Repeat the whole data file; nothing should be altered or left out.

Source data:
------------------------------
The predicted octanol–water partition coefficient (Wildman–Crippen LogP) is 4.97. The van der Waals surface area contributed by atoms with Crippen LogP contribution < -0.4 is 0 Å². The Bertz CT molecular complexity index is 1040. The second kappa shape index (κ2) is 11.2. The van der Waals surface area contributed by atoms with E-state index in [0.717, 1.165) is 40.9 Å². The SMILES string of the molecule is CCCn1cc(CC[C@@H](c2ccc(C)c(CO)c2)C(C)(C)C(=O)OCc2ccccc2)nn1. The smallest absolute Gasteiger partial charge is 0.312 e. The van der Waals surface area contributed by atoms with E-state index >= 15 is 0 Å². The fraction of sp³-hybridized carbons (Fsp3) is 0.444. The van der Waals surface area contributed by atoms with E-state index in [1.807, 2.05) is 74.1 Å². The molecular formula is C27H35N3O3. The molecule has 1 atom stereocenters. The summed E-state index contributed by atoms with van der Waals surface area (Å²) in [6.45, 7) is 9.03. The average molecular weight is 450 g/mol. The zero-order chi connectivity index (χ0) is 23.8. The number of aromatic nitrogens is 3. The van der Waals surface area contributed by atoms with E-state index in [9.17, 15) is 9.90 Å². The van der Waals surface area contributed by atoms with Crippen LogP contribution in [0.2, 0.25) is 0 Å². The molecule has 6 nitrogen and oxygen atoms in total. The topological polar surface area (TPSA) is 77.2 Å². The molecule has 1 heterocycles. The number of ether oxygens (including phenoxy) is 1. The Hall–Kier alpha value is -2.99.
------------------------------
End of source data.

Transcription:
The predicted octanol–water partition coefficient (Wildman–Crippen LogP) is 4.97. The van der Waals surface area contributed by atoms with Crippen LogP contribution < -0.4 is 0 Å². The Bertz CT molecular complexity index is 1040. The second kappa shape index (κ2) is 11.2. The van der Waals surface area contributed by atoms with E-state index in [0.717, 1.165) is 40.9 Å². The SMILES string of the molecule is CCCn1cc(CC[C@@H](c2ccc(C)c(CO)c2)C(C)(C)C(=O)OCc2ccccc2)nn1. The smallest absolute Gasteiger partial charge is 0.312 e. The van der Waals surface area contributed by atoms with E-state index >= 15 is 0 Å². The fraction of sp³-hybridized carbons (Fsp3) is 0.444. The van der Waals surface area contributed by atoms with E-state index in [1.807, 2.05) is 74.1 Å². The molecular formula is C27H35N3O3. The molecule has 1 atom stereocenters. The summed E-state index contributed by atoms with van der Waals surface area (Å²) in [6.45, 7) is 9.03. The average molecular weight is 450 g/mol. The zero-order chi connectivity index (χ0) is 23.8. The number of aromatic nitrogens is 3. The van der Waals surface area contributed by atoms with E-state index in [9.17, 15) is 9.90 Å². The van der Waals surface area contributed by atoms with Crippen LogP contribution in [0.2, 0.25) is 0 Å². The molecule has 6 nitrogen and oxygen atoms in total. The topological polar surface area (TPSA) is 77.2 Å². The molecule has 1 heterocycles. The number of ether oxygens (including phenoxy) is 1. The Hall–Kier alpha value is -2.99.